Top 10 JS Array methods to make your life easier

Tshiteej Bhardwaj
Apr 25, 2021 | 5 min read

Top 10 JS Array methods to make your life easier

Arrays are not just objects where you need to loop through the elements to get the job done. With the right tools in place you can very easily simplify your job and most importantly enjoy doing it. Here are a few of the most useful array methods/properties in JavaScript to make your life easier(or maybe less stressful).

length#

This might be the most used array property across the dev community. Basically the function returns the length of the array.

Here is how it works:

length.js
// Syntax
arr.length

// Example
let places = [“Bangalore”, “Gangtok”, “Begusarai”, “Delhi”]

console.log(places.length)

// Output: 4

Being an array property the value can be manipulated to increase/decrease the length of the array.

fill()#

The Array method fill() returns an array filled with a static value over a given range of indices.

The method accepts three parameters, which are: value, start, end Where, value is a required parameter where as start and end are optional. As start and end are optional parameters they in turn take the beginning and end of the array as default values respectively.

Here is how it works:

fill.js
// Syntax
Arr.fill(value, start, end);

// Example
let arr = [];
arr.length = 5;

let ar = arr.fill("x", 0, 4);
console.log(ar)[

// Output:[ "x", "x", "x", "x", undefined];

You see what happened there, the length of the array was 5, only the first 4 places were filled, hence the last element turned out to be undefined.

push()#

If you have worked with arrays there are very high chances that you are not alien to this array method. push() method is used to add an element to the end of the array and also implicitly returns the length of the new array.

Here is how it works:

push.js
// Syntax

arr.push(element);

// Example

let arr = [1, 2, 3];
let len = arr.push(4, 5);

console.log(arr);

// Output: [1,2,3,4,5]

console.log(len);

// Output: 5

concat()#

The concat() method is used to concatenate two or more arrays and return the new array, making no changes to the existing ones.

concat.js
// Syntax

arr.concat(arr1,arr2,...)

// Example
let arr = [1,2]
let arr1 = [3]
let arr2 = [4,5,6]
console.log(arr.concat(arr1,arr2))

// Output: [1,2,3,4,5,6]

slice()#

As the name itself signifies, this method returns a portion of an array into a new array object. It accepts a total of two parameters, start and end. Here start and end represents the indices of the array. Do take care that the end index is not included in the returned array.

Here is how it works:

slice.js
// Syntax

arr.slice(start, end);

// Example
let arr = [1, 2, 3, 4, 5, 6];
let arr1 = arr.slice(2);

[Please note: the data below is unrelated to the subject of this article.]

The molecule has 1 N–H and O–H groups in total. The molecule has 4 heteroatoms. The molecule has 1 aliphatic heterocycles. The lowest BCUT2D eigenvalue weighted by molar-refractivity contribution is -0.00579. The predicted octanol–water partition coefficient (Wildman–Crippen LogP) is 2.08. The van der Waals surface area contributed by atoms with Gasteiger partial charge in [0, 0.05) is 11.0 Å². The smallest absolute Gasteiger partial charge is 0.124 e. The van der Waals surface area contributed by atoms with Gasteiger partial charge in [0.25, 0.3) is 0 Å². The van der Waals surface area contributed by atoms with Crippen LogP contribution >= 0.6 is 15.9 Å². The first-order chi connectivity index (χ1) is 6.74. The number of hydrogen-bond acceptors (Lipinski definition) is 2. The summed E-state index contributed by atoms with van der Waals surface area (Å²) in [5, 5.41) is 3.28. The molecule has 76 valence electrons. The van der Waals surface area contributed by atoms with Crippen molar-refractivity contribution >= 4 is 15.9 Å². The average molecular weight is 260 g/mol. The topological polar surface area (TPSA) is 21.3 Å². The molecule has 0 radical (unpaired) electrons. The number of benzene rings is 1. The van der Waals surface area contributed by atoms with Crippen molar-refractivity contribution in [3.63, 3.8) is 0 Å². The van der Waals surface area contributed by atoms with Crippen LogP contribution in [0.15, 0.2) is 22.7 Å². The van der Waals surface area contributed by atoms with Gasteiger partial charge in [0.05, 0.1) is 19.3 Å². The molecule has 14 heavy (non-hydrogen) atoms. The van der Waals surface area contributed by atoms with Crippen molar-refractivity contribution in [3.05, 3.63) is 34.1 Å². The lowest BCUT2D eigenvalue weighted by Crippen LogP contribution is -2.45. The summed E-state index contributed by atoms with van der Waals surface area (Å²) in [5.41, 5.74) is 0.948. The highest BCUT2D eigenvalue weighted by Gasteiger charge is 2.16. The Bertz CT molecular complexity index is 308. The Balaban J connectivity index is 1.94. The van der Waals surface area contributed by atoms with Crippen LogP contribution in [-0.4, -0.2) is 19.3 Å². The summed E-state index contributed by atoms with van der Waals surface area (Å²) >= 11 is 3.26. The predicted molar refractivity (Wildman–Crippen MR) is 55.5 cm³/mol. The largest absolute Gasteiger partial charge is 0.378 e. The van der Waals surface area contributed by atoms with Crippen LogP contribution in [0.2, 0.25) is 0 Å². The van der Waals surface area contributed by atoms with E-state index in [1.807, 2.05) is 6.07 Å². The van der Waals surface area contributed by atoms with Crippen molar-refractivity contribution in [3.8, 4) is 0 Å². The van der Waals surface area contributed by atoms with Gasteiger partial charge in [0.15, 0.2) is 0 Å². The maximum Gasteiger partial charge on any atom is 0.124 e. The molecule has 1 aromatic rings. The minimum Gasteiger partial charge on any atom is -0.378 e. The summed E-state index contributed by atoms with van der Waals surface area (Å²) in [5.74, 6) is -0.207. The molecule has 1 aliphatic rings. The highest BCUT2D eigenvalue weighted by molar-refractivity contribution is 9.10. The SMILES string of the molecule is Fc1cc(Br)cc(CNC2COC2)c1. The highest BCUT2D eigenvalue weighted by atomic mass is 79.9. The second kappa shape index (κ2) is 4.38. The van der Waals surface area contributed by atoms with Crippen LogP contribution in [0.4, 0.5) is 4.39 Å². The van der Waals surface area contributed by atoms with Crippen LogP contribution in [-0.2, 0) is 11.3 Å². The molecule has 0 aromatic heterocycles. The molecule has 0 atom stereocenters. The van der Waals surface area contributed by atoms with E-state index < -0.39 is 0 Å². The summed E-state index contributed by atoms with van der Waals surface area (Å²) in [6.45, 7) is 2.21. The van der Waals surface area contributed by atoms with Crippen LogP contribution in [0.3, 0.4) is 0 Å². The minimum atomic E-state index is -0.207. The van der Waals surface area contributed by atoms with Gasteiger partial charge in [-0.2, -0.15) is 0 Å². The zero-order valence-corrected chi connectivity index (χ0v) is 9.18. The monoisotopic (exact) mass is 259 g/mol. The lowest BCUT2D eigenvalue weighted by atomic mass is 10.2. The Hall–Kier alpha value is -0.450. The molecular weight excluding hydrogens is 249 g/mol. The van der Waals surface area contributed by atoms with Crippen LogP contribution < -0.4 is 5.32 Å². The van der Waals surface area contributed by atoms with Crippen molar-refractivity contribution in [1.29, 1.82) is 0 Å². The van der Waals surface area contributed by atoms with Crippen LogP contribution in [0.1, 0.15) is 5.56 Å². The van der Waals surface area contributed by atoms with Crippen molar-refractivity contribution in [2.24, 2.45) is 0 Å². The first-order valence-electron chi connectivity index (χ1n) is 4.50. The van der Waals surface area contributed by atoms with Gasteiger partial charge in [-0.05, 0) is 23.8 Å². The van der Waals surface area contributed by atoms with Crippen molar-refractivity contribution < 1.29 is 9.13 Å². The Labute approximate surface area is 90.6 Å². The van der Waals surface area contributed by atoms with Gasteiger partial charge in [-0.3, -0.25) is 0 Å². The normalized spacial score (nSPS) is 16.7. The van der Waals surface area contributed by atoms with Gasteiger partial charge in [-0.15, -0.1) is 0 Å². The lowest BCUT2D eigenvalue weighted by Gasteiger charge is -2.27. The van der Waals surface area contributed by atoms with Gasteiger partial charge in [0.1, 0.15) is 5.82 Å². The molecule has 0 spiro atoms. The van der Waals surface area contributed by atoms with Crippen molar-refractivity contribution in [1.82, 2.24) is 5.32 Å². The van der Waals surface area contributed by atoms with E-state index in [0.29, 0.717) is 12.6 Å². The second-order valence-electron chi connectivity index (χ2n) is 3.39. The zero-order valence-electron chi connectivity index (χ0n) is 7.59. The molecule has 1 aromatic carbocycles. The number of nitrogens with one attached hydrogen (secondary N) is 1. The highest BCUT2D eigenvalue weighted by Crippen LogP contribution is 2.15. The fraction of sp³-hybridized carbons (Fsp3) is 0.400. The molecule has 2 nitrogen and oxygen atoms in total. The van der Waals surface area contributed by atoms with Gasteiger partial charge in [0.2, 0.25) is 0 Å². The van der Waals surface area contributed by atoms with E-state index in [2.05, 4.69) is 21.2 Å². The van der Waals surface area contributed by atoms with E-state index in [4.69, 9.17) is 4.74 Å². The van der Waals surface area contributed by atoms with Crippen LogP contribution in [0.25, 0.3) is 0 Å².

let arr2 = arr.slice(2, 4);

console.log(arr1);

// Output: [3,4,5,6]

console.log(arr2);

// Output: [3,4]

includes()#

As the name itself defines, this method is used to check if an array contains a particular entry. The value returned is boolean in nature. I.e either true or false

Here is how it works:

include.js
// Syntax

arr.includes(element);

// Example
let arr = [1, 2, 3, 4, 5, 6];

console.log(arr.includes(5));

// Output: true

console.log(arr.includes(10));

// Output: false

reduce()#

The reduce() method is one of the most important and useful methods I came across. It accepts two parameters, reducer function and initial value of the accumulator, the later one being optional, and returns the value received after applying the reducer function on each of the elements of the array.

Here is how it works:

reduce.js

// Example
let arr = [1,2,3,4]
let reducer = (acc, curr) => acc + curr

let value = arr.reduce(reducer, 0)

console.log(value)

// Output: 10
// 1+2+3+4

let value1 = arr.reduce(reducer, 10)

console.log(value1)

// Output: 20
// 10+1+2+3+4

We can restructure the above example into:

let arr = [1,2,3,4]

let value = arr.reduce((acc, curr) => {
Return acc + curr
}, 0)

console.log(value)

// Output: 10
// 1+2+3+4

filter()#

The filter() method returns a new array, with the elements from the previous array that pass a certain condition. It accepts a single conditional implementation function as a parameter.

Here is how it works:

filter.js
// Example
let arr = [1, 2, 3, 4, 5, 6];

let arr1 = arr.filter(i => i > 3);

console.log(arr1);

// Output: [4,5,6]

map()#

The map() method returns a new array, after implementing a function over each and every element of the previous array. Thus, evidently it accepts an implementation function as its argument.

Here is how it works:

map.js
// Example
let arr = [1, 2, 3];

let arr1 = arr.map(i => i + 3);

console.log(arr1);

// Output: [4,5,6]

flat()#

The flat() method returns an array with all the sub-array elements concatenated upto a specified depth. It accepts one parameter, i.e the depth level specifying how deep a nested array structure should be flattened. The value of depth default to 1.

Here is how it works:

flat.js
// Example
let arr = [0, 1, 2, [[3, 4]]];

let arr1 = arr.flat();
let arr2 = arr.flat(2);

console.log(arr1);

// Output: [0,1,2,[3,4]]

console.log(arr2);

// Output: [0,1,2,3,4]

I hope you found the post helpful. So now it’s your turn to get started and Happy Coding!!

Resources:

The best documentation for JavaScript learners/enthusiasts/experts over the internet is undoubtedly:

https://developer.mozilla.org/en-US/

You can practice JS online on platforms like:

JavaScriptArrayMethods